Highs and Lows on the Colorado Trail: A Bikepacking Story

Colorado Trail Narrative – Take Two

It was only a matter of time until my longtime summer adventure partner Andy Brubaker outdid me with a Colorado Trail video of his own.  Andy put together a 30 minute video, complete with a map of each day’s route, narrative talk-over, and superior video editing skills in his parallel telling of our ride together this summer.  Check out the video below, and if you get a chance, check out his blog – Midwest Adventure Report – while you’re at it.

Categories: Pedals and Packs

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13 replies »

  1. So happy to find this blog post! Two friends and I are considering riding the Colorado Trail Race in 2018 and although this might be a tough question to answer, do you think a rigid bike would do okay? From your video, it looks like at least one of you is on a full-suspension bike and both of you have suspension forks.

    Also, it looks like you are running FAT tires, are those 27.5+ bikes?

    I have a lot of experience racing a fully-rigid single speed but I suspect giant tires would help regardless of whether or not you had suspension. Especially if you did not. 🙂

    Thoughts?

    Thanks!

    • Hey Martin,
      You nailed it with the bike choices we went with: Andy was on a full-suspension Kona Hei Hei and I was on a 27+ hardtail – a Why S7.

      I personally would NOT recommend trying to ride the trail on a rigid bike. There are a lot of CHUNKY descents and I could see wrist problems and general body wear and tear being way more likely on a rigid bike. Because the CT is not a conventional MTB trail (it’s a hiking trail that allows bikes on most of it), many of the sections are just plain jarring on the body. That being said, if you like the efficiency of a rigid bike and historically are not injury-prone, maybe you could pull it off. I think the general consensus on the trail is to go the full-suspension route though, so you’d definitely be an atypical exception if you showed up to the race with a rigid bike. Let me know what you ultimately decide!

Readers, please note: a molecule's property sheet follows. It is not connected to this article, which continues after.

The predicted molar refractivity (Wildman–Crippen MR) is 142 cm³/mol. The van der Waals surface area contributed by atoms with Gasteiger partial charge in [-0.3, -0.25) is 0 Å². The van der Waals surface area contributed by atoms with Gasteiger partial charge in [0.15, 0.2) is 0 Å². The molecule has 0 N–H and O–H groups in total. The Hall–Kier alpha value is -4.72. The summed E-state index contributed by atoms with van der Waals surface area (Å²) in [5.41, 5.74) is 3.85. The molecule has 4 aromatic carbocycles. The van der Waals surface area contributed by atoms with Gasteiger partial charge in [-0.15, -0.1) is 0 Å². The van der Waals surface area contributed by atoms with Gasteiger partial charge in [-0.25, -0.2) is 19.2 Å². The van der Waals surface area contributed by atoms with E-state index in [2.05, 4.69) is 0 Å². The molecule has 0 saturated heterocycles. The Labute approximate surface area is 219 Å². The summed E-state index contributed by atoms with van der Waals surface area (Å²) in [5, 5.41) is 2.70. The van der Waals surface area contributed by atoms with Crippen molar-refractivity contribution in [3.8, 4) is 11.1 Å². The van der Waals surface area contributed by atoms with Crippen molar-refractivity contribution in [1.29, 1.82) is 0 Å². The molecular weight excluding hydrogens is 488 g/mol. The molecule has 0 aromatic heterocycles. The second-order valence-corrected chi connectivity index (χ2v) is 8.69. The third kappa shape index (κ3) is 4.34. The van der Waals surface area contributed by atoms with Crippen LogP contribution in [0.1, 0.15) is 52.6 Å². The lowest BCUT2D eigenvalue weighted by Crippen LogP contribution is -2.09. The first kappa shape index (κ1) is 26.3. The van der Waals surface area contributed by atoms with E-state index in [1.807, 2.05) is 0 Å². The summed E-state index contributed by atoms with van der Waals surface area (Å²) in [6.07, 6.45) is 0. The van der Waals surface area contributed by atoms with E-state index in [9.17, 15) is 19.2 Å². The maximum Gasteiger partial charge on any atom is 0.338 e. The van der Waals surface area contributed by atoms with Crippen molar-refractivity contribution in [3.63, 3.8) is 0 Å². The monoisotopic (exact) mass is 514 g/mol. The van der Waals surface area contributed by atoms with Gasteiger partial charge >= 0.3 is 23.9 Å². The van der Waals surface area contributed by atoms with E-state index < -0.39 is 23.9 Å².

• I considered riding rigid on my partial northbound this year (460 miles in 8.5 days) but was very glad that I didn’t. There are lots of brutal, chunky descents. I was sore enough with a 100mm fork and Ergon grips! A fat front tire would help ameliorate the rigid suffering to some extent, but then you’d have to pedal all that extra rotational mass on the soul-sucking wilderness detours … next year, I’m strongly considering full-squish for CTR.

      • Yeah, I agree Fritz. Full suspension might be the best way to go, although the purist in me thinks that if I ever do race the CT, I’ll stick with my tried and true hardtail, granted it’s a very ‘plush’ hardtail with 27+ tires. And I’d go out on a limb and say that 100mm up front is NOT enough suspension for the CT. I had 130mm up front which, in my opinion, was barely enough to handle some of the chunkier sections.

  2. Excellent video guys very entertaining some beautiful scenery and very good editing loved the variety of shots and I now want to buy a drone and incorporate it into my videos for that extra wow factor. Looks so much better dynamic with two people than my videos as a solo adventurer. Keep up the good work

    • Thanks Chris! The drone is definitely a fun enhancement for videos, but shop around, as weight becomes a factor when you’re carrying GoPros, cameras and drones, especially if the majority of your trips are solo. I’ll have to follow along with some of your adventures as well!

      • Yeah thanks for the advice. I’ve only done one bike packing trip so far but haven’t taken my camera gear yet only on hiking and kayak trips. I’m looking at the DJI spark because of the size and weight I’m also looking at some solar chargers to or are you better just getting more batteries or your gear and charge them up when in town.

      • I did solar chargers for road touring back in the day and honestly, I’d just go with spare batteries and an Anker battery charger (I use a 13,000mhz one I think). The solar chargers are bulky, usually heavy, and not very efficient. An Anker battery charger is VERY small and light in comparison, and can charge way more times and way more predictably. I’d read some comparison reviews on the subject first and see what sounds best for what you’re doing though Chris. Cheers.

  3. Great video – very inspiring! Thank you for sharing. Made me hungry watching you ration cliff bars! Awesome footage – just amazing. I am thinking of a 29+ hard tail for my attempt and will check out the Why bikes. Much appreciated!

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